The Unexposed Side of Lady Leigh

The Victoria and Albert Museum pays tribute to Great Britain’s shining star, Vivien Leigh, for the celebration of the 100th anniversary of her birth.

Text: Avra Charitou


The biggest cultural event comes this fall and all eyes are set on Victoria and Albert’s Museum which is prepared to exhibit, for the first time, personal items of two-times-Oscar-winning Vivien Leigh.


The objects, which were donated by actresses’ grandchildren, include photographs, albums, theatrical and cinematic scripts, her diaries from 1929 to her death in 1967, a visitor’s book and her correspondence which numbers over 7.000 letters from important figures not only in the art and the literature world but also in the political as well. Among them are T.S Eliot, Graham Green, Arthur Miller, Merilyn Monroe, Winston Churchil, Edith Sitwell, Elia Kazan (director of A Streetcar Named Desire), Tennessee Williams and Laurence Olivier, just to name a few.

The last one was Vivien Leigh’s second husband with whom she had often correspondence during the filming of “Gone with the wind” in April-June 1939. The “golden couple”m as it called, starred many times together in films and plays in the time of  their 20 years of marriage. There are over 200 letters, telegrams, notes, photos, newspaper clippings, and postcards which are the proof of a stormy and uproarious romance that ends in 1960.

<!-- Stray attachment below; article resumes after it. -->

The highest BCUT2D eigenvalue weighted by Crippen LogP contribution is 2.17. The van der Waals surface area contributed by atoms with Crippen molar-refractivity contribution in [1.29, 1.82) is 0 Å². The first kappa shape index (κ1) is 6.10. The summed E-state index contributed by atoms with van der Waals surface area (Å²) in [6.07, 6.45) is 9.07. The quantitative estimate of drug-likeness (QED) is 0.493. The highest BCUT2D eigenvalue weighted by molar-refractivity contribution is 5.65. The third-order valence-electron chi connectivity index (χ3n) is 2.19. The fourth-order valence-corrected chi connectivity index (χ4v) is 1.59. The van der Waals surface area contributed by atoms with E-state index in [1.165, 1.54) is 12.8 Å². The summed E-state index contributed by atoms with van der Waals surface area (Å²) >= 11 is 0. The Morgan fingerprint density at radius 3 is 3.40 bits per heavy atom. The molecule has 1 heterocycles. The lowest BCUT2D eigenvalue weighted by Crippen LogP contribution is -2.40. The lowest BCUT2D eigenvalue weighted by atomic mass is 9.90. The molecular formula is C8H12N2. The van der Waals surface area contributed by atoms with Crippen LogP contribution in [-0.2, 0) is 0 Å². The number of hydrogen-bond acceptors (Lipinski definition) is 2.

Vivien Mary Hartley, as her real name was (Leigh is the little name of her first husband, Leigh Holman) or Lady Olivier, as became known later, despite being a woman of dazzling beauty and endless inexhaustible talent, she faces serious medical problems from a very young age as she suffers from bipolar disorder. That, of course, never stopped her to incarnate some of the greatest roles on stage and on set with most popular Scarlett O’Hara, Anna Karenina, Ophelia, Cleopatra and Blanche DeBois. After the end of film “A Streetcar named Desire” she fell ill from tuberculosis and died on July 7 1967 aged 54.

The Victoria and Albert Museum through this exhibition gives a fresh insight and a more clear perspective for the famous Lady as it covers unknown -till now- aspects of her life. At the same time, this exhibition is an effort to remove her name from the shadow of Laurence Olivier, that her career connected closely (after all is well-known that after their divorce her professionally course get on sparsely), and honors her in the way as she deserves.

As Martin Roth, director of Victoria and Albert Museum, said: “Vivien Leigh is undoubtedly one of the UK’s greatest luminaries of stage and screen and along with Laurence Olivier, remains a true star of her time. We are thrilled to acquire her achieve intact in this centenary year of her birth and to be able to make it available for the public for the first time. It not only represents Vivien Leigh’s life and career, but also a fascinating insight into the theatrical and social world that surrounded her.”

To add to the magnificent project of the Museum, the British Film Festival, which is starts the same period, is going to show most of the 19 films that Vivien Leigh makes in her 30-year -old career. In this way, we could enjoy a taste of good classic cinema with Leigh to impress us with her acting and to prove in every performance her multilateral talent. Besides, justly the American Institute of Cinema includes her in 25 greatest stars of all time.

It seems that the Wind blows us to Britain after all!

Info: The exhibition at the V&A Museum hasn’t set a date yet! Stay tuned to official web site!

The British Film Festival starts 15th November in London with an HD screening of “Gone with the wind” of 22nd November.